Police said that mobs attacked Somalis and Zimbabweans in Cape Town on Friday, looting their homes and shops.
Hundreds of African migrants were moved from a squatter camp near the city, while Somali-owned shops were also looted in Knysna, a resort town on the southwestern coast.
Al Jazeera's Yvonne Ndege, reporting from South Africa, said immigrants were being chased from their homes.
"At least 100 - but some are saying it's more - Somalis and Zimbabweans have been evicted from informal settlements," she said.
She also reported that there had been attacks against Somali businesses due to "a perception in South Africa that Somalis come in and do well in business".
"Some of the businesses [that have been] looted and emptied of their goods essentially belonged to the Somali community," she said.
In Durban, on the east coast of South Africa, one man was shot dead and in Mumpalanga northwest province three foreigners were attacked on Thursday.
"The army did come out to support security operations mounted by the the South African police if things got out of hand," said Ndege.
"The authorities and police and army are poised to act if there are any more incidents of violence."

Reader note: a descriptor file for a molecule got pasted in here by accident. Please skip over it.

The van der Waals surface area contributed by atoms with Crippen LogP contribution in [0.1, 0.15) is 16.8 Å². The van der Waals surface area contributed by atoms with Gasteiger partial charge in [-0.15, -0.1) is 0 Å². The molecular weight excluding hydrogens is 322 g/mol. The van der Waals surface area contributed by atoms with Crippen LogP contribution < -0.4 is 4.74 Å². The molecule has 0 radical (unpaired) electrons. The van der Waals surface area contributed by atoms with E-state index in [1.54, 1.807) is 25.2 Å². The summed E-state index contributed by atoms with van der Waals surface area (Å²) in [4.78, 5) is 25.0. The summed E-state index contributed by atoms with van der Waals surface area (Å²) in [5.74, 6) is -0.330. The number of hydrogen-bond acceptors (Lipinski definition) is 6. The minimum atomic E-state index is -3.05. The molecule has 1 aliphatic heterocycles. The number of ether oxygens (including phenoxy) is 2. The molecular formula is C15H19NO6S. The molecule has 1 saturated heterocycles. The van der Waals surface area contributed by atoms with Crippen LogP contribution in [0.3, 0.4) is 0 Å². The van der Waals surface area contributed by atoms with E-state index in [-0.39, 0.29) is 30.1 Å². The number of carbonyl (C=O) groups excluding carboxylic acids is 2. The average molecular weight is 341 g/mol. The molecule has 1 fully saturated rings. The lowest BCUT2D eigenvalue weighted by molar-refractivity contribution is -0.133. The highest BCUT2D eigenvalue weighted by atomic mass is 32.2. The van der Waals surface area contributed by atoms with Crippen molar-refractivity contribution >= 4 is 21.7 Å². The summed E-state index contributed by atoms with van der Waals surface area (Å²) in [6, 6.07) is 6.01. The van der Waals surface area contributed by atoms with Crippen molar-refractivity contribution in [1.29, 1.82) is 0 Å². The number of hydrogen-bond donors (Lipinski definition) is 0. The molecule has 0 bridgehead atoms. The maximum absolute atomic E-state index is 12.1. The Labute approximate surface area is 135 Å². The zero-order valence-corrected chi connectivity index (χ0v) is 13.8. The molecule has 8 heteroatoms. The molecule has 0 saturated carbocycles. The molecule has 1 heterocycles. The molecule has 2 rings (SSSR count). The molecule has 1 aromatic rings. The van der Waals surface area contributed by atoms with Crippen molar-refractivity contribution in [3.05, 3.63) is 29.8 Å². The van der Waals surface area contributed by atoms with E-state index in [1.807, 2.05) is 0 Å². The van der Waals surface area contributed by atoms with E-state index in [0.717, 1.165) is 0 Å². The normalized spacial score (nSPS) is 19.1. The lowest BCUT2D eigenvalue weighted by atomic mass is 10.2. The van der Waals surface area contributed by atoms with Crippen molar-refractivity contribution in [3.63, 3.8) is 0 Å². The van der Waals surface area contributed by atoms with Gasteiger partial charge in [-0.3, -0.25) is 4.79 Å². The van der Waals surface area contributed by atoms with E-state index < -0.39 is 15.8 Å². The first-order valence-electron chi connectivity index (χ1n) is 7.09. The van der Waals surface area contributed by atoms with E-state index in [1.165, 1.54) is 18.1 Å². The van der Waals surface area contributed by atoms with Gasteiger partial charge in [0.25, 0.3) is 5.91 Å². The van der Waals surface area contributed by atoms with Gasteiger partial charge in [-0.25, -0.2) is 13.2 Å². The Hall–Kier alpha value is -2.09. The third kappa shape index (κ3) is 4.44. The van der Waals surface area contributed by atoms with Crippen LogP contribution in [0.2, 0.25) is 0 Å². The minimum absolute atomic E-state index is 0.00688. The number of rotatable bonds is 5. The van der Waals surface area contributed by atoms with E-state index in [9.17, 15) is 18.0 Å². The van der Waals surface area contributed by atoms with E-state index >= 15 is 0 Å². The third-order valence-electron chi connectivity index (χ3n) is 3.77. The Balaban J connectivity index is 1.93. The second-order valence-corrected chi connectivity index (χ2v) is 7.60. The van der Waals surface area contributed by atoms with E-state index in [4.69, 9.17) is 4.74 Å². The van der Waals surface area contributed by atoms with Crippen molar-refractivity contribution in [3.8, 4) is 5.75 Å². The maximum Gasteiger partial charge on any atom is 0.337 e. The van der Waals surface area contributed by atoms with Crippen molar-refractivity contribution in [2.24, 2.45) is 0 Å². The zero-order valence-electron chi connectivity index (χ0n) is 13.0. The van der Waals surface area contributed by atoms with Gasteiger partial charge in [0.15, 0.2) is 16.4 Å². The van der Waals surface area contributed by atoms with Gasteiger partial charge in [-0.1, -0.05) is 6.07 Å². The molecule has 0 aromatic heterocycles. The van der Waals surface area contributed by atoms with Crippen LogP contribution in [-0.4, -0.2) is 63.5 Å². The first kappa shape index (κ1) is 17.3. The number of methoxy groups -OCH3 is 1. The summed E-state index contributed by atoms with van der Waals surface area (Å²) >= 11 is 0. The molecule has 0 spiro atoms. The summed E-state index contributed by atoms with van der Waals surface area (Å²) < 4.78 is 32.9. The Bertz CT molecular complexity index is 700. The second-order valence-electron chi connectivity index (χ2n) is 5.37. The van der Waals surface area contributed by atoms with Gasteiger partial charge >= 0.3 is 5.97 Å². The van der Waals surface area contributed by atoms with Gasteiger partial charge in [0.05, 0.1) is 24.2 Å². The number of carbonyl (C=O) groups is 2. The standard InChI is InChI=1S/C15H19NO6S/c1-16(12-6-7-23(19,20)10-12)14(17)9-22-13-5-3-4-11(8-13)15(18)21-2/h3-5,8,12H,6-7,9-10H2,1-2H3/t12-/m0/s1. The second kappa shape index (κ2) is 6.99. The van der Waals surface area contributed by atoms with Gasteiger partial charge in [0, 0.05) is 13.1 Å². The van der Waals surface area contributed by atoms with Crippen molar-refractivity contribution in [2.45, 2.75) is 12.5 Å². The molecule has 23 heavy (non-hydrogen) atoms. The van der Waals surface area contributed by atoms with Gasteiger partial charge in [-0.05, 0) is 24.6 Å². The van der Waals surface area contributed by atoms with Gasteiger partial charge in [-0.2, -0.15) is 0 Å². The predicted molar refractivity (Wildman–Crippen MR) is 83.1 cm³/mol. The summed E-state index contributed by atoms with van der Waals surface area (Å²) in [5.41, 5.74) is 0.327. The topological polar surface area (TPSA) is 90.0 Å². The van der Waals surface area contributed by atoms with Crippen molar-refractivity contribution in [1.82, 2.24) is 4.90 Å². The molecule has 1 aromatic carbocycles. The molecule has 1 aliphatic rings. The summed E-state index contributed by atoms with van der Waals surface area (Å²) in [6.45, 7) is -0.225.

Billy Jones, senior superintendent with the Western Cape provincial police, said: "We don't know the exact number of shops looted and burnt, but it's a lot."
He added that one Somali died overnight but it was unclear whether the death was linked to the attacks.
At least 42 people have been killed and more than 25,000 driven from their homes since unrest broke out 12 days ago.
The migrants are accused of taking jobs from South Africans and fuelling crime.
A group of black South Africans involved in the violence told Ndege in Johannesburg that foreigners were undoing years of fighting against white rule and undermining the minimum wage.
Police are patrolling the streets and the army has been called in to contain an outbreak of violence.
Sfiso Nkosi, a 26-year-old local in Primrose, Johannesburg, took part in the violence and, like others, shared in the spoils of the unrest - property looted from foreigners.
He said he had no choice but to join in the violence as there was peer pressure to do so.
|Mozambique expects many more of its citizens|
to return, following the violence [AFP]
Other locals expressed anger, arguing that Africans from neighbouring countries were prepared to work for only $4 a day when they insist on a minimum of wage of at least $12.